Do we need a journey through the past to make our future better? Many companies say they have a Lessons Learned processas part of their management system. Whilst the intent is sincere, a review of major accident events suggests this is notworking. Why is there no sense of anxiety around this failure to learn and prevent reoccurrence? From a review of variousmajor incidents around the world, we conclude that all possible lessons have not been learned from preceding events.
In one sense, a failure to learn is understandable. Since catastrophic accidents are not common, it is easy for people to believe that similar incidents won't happen to them. Their rarity also means that the generation who were in proximity to a major incident and were deeply affected by it, will in time move on. Trevor Kletz recognised this issue many years ago in his 1993 book, "Lessons from Disaster" or "How organisations have no memory and accidents recur." (Kletz 1993)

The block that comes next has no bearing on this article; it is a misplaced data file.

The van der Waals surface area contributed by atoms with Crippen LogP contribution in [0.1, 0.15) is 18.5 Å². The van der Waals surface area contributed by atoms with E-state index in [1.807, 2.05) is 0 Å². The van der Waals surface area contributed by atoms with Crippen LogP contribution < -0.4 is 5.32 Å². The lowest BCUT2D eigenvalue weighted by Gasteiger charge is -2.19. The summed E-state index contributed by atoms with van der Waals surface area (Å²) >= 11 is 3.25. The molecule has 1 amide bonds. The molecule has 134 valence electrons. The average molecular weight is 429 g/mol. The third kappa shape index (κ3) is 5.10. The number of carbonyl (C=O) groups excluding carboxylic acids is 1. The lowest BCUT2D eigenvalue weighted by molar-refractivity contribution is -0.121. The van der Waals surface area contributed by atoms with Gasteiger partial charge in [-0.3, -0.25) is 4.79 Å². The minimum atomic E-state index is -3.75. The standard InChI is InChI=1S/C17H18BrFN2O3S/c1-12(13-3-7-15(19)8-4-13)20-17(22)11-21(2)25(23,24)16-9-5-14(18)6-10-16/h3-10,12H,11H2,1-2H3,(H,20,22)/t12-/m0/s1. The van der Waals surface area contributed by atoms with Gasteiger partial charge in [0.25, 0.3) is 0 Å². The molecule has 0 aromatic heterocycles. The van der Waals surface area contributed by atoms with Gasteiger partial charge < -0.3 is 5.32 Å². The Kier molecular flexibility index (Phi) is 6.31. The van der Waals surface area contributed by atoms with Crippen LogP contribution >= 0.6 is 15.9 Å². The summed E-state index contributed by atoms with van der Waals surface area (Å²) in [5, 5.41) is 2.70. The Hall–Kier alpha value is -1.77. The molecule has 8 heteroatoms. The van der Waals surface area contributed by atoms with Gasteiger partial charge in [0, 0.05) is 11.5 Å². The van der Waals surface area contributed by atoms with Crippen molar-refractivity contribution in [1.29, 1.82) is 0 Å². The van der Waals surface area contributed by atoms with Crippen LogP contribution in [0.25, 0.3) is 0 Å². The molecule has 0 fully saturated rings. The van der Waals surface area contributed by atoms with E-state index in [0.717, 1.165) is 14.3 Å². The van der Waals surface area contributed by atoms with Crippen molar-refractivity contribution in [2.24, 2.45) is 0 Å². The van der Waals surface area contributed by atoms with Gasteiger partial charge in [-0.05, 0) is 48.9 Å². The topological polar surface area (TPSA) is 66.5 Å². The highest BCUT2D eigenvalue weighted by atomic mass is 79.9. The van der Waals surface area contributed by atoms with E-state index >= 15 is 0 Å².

However, is this too pessimistic a view? What can we do about building more risk aware organisations and minimising reliance on active risk mitigation systems? Much work has been done already, mainly in the field of identifying lessons to be learnt. This is not the same as actually learning the lessons, which is more difficult. We discuss the mechanisms at work which causes lessons not to be learned along with the various psychological characteristics and traits at play that can affect our ability to learn.
This paper discusses the following essential features of an effective lessons learnt process:
A requirement to look outside the organisation and industry for sharing of lessons to learned;
A process which goes beyond identifying the lessons to be learnt but has a method to embed or internalise the lessons and actually minimise the risk or eliminate the defect;
A specific organisational capability in making changes with senior management patronage;
Measurement to check the organisation is applying the lessons and behaviours and hardware have changed in practice.